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Experiences Shared


All names and identifying details have been changed.

Participants have given us permission to share their experiences.

Harv endured neglect and abuse by several adults during his childhood and adolescence.

He now works to support other people who have had similar life experiences.

Harv endured such a miserable childhood in the 1970s that he can’t bring himself to call his mother and stepfather ‘parents’. He says ‘As far as I’m concerned they don't exist’.

Harv’s biological father left home before he was born and his mother married another man. They were both heavy drinkers and his early memories of coming home from school are of one or both of them being drunk.

Harv was neglected, and emotionally and physically abused. At the age of five, he was expelled from school because he was deemed ‘uncontrollable ... a naughty child’. He was placed in a special school.

At home, Harv frequently wet the bed. If this happened when his parents were holding a drinking party, they would bring him downstairs and humiliate him in front of their guests. 

They also regularly hit him ‘with anything which was in the room’. 

By this time, Harv would often take drinks from the bottles of alcohol that were always in the house. 

When his mother and stepfather went out in the evenings, one of Harv’s uncles babysat him. He says it seemed this man ‘took some kind of shine to me’ and he would play games, putting Harv on his shoulder. But then the uncle started taking Harv’s clothes off before he lifted him up.

When Harv was about nine, he began resisting playing this game and running away to avoid it. ‘It felt safer to be on the streets’ he says. He was always caught and returned, and his uncle would undress and touch him.

At school, he had outbursts of temper and was seen by a child psychiatrist. He recalls ‘I was always told I would never make mainstream school’. However, he did achieve this and he says he loved it and did well at first. 

But he continued to run away from his unhappy home life. He asked to be placed in a children’s home when he was about 11 or 12. One night, the manager came into his room and sat on his bed. He began taking Harv to his flat, beating him and sexually abusing him. The manager knew that Harv drank alcohol and he began plying the boy with spirits.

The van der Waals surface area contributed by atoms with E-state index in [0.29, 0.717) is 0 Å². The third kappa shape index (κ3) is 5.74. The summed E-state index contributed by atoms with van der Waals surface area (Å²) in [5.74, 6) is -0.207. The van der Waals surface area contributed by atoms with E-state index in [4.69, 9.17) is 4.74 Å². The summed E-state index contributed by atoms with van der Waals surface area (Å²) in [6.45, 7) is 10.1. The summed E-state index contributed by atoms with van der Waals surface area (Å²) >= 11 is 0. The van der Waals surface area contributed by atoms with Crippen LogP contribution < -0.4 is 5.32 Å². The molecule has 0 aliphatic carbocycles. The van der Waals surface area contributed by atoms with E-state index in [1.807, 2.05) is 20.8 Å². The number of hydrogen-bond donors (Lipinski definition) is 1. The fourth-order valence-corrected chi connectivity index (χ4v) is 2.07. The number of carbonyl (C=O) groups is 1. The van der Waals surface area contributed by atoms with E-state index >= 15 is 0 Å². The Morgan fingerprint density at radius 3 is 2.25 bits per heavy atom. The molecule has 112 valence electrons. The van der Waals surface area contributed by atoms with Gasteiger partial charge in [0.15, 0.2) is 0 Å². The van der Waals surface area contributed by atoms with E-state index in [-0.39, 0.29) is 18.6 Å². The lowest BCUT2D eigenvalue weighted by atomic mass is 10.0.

Harv remembers thinking that he had been abused at home, and now in this place he thought he would be safe, it was happening again. He wondered ‘Why me?’

He started running away and was moved to another home where he says there was no abuse. ‘It was the best time of my life.’ But he continued to drink and started taking drugs.

By the time he was 17, he was living on the streets, stealing to survive. He was put in touch with an outreach worker who took Harv to his home. Instead of helping him, this man sexually abused Harv.

Harv continued committing petty crimes and was sent to a detention centre, where, he says, he appreciated the structure and routine. When he was released he went to live with his girlfriend.

By his early 20s, he was a chronic alcoholic. He attempted suicide, suffered a breakdown and was admitted to a psychiatric ward. Over the following 20 years, he was placed in several different custodial institutions and his life continued in a downward spiral. ‘I couldn’t think straight … it wasn’t me any more.’

When he reached his early 40s, supported by his children, Harv decided he wanted to change. He went into detox, gained qualifications and did voluntary work. He now has a senior position in a team who work to support people back into the community.

Harv says ‘I used all my tools from what I’d gone through’ and he is able to relate to many of the people he works with. ‘They want people with life experience … the stuff I went through is a journey I had to go through – it made me who I am today.’

A few years ago, Harv reported the abuse he had experienced to the police, but he regrets doing this now. He says the experience was ‘painful … horrible. I wish I never did it’. The investigation did not result in a conviction. ‘I’ve got no closure … people have got away with it’ he says. 

He was also devastated to discover that his childhood records had vanished. 

Harv believes that there should be more support for victims and survivors when they report abuse.

He also feels strongly that care records should be kept safely, and that there should be awareness-raising to help people understand that many abused individuals end up homeless and living on the streets.

Harv now feels positive and plans to set up a charity and write a book. ‘I am going upwards now … I’m not going to let it ruin me.'

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